Reduce the Risk of Overheating

Batteries can become warm during use, so allow them to cool before attempting to recharge. To ensure that heat can dissipate properly, batteries should only be charged on hard, flat surfaces away from flammable items such as furniture, carpets or curtains. Take care to avoid exposing batteries to extremes of temperature or charging them if they’ve become damaged. Overcharging can also lead to the battery overheating, so please keep it away from flammable materials and always keep an eye on the e-bike whilst charging.

Follow Instructions Carefully

When charging, always adhere to the manufacturer’s instructions and never leave a battery charging unattended or charge it while you are sleeping. When it’s fully charged, unplug your charger right away. Always use the correct charger for your batteries – buy replacements from reputable sellers only.

Where To Charge Your E-bike

Be mindful not to block your escape route with e-bikes when storing them; store them in an area away from paths or exits.

Prepare an escape plan with your family in case of a fire – if one does start, dial 999 immediately instead of trying to tackle it yourself.

Nottingham Lithium-ion battery fire

Three children seriously injured in Nottingham house fire caused by Lithium-ion battery

Three children were seriously injured after a house fire in Nottingham, with one suffering from severe burns. Nottinghamshire Fire and Rescue has issued a statement after the incident on Monday, July 10.

Firefighters were called to the blaze shortly after 5:40pm at a property on Longford Crescent in Bulwell. Fire crews from Stockhill, Arnold and Hucknall all attended the fire.

Three children were rescued from the house by a neighbour. One of these children was left with severe burns. They were all taken to hospital by ambulance, Nottinghamshire Fire and Rescue said.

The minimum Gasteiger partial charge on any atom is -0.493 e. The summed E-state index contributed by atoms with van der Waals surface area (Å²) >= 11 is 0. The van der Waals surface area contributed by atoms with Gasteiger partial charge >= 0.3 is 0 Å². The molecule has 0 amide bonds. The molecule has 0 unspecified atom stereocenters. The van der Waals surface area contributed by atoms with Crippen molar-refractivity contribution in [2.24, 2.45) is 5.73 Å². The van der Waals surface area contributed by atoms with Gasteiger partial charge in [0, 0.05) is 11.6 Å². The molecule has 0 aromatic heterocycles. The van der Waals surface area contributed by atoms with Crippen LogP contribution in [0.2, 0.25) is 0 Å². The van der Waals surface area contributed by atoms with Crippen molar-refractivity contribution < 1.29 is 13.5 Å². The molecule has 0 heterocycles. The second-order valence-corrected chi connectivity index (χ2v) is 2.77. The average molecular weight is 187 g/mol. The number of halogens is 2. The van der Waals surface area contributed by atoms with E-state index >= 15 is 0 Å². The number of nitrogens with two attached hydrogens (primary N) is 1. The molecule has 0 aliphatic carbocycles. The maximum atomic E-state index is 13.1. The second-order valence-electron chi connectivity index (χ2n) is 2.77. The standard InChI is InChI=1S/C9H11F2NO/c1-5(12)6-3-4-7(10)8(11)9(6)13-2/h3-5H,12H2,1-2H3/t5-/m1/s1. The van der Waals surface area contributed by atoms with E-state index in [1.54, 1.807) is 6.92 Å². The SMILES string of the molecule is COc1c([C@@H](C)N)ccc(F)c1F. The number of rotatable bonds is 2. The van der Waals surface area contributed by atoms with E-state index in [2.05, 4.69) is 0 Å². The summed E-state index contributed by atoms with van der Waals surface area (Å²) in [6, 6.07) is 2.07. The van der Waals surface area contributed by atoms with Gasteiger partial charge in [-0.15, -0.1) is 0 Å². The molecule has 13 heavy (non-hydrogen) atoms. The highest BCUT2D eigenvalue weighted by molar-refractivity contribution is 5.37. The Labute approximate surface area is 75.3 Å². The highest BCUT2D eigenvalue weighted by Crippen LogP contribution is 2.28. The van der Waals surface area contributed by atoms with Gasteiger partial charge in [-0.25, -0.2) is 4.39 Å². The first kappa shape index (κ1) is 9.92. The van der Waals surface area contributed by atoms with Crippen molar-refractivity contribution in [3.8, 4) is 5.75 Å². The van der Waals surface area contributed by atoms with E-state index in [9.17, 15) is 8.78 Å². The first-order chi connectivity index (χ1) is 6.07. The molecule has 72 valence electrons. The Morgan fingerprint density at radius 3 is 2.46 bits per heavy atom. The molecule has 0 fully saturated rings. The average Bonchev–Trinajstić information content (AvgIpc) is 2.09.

The fire was found to have been caused by a fault in a large Lithium-ion battery. This exploded; as many Lithium-ion battery fires do; and caused severe burn injuries to one of the children.

Beth Hayman, Fire Investigation Officer, said: “We would like to wish a speedy recovery to those injured and affected in the incident earlier this week.”

“Lithium-ion batteries can be found in everyday technology and household items such as laptops, mobile phones, e-cigarettes, e-scooters and DIY tools. If not handled and cared for correctly, can become extremely dangerous and behave in a volatile manner causing catastrophic damage and injuries.”

Nottinghamshire Fire and Rescue Service will be visiting residents around Longford Cresent on Monday, July 17 to reassure residents and offer free Safe and Well visits to check smoke alarms.

Lithium-ion batteries are everywhere but how are they dangerous and what causes them to start fires? Most of the time Lithium-ion batteries are safe and will never start a fire with safe and sensible usage, but when they are used with little care, this is when they can be a danger. Here at Fireology, we stress the importance of proper use of these batteries and devices with them inside.

Lithium-ion battery fire nottingham

Warning sent after faulty laptop causes home destroying fire in Nottingham

A fire investigation into a Nottingham house fire finds that the cause was a faulty laptop. This laptop was found to have suffered a lithium-ion battery failure after being left on charge overnight. The fire that it started destroyed the home of a family of four.

Around 3:35am on June 26, the fire service was called to a house on The Crescent in Woodthorpe, Nottingham.

The smoke alarms inside the house sounded meaning the family of four had a chance to escape in time. Had the fire alarms not been installed or working, the consequences could have been devastating.

Beth Hayman, Fire Investigation Officer, said: “This is a very devastating incident in which a family lost their house and belongings.”

“I urge everyone not to continuously charge electrical devices and to ensure they are switched off at the wall socket overnight. When charging devices ensure they are charged using the manufactured product from the device provider.”

“Fortunately, due to the working smoke alarms within the property, the family managed to escape to safety. Make sure you test your alarms regularly as they save lives.”

Cases like this one emphasise the dangers of lithium-ion batteries. This simple failure could happen to anyone. Please avoid leaving electrical devices overnight or for an excessive period of time. To find out more, check out our blog on lithium-ion battery fires and the dangers of overcharging them by clicking HERE.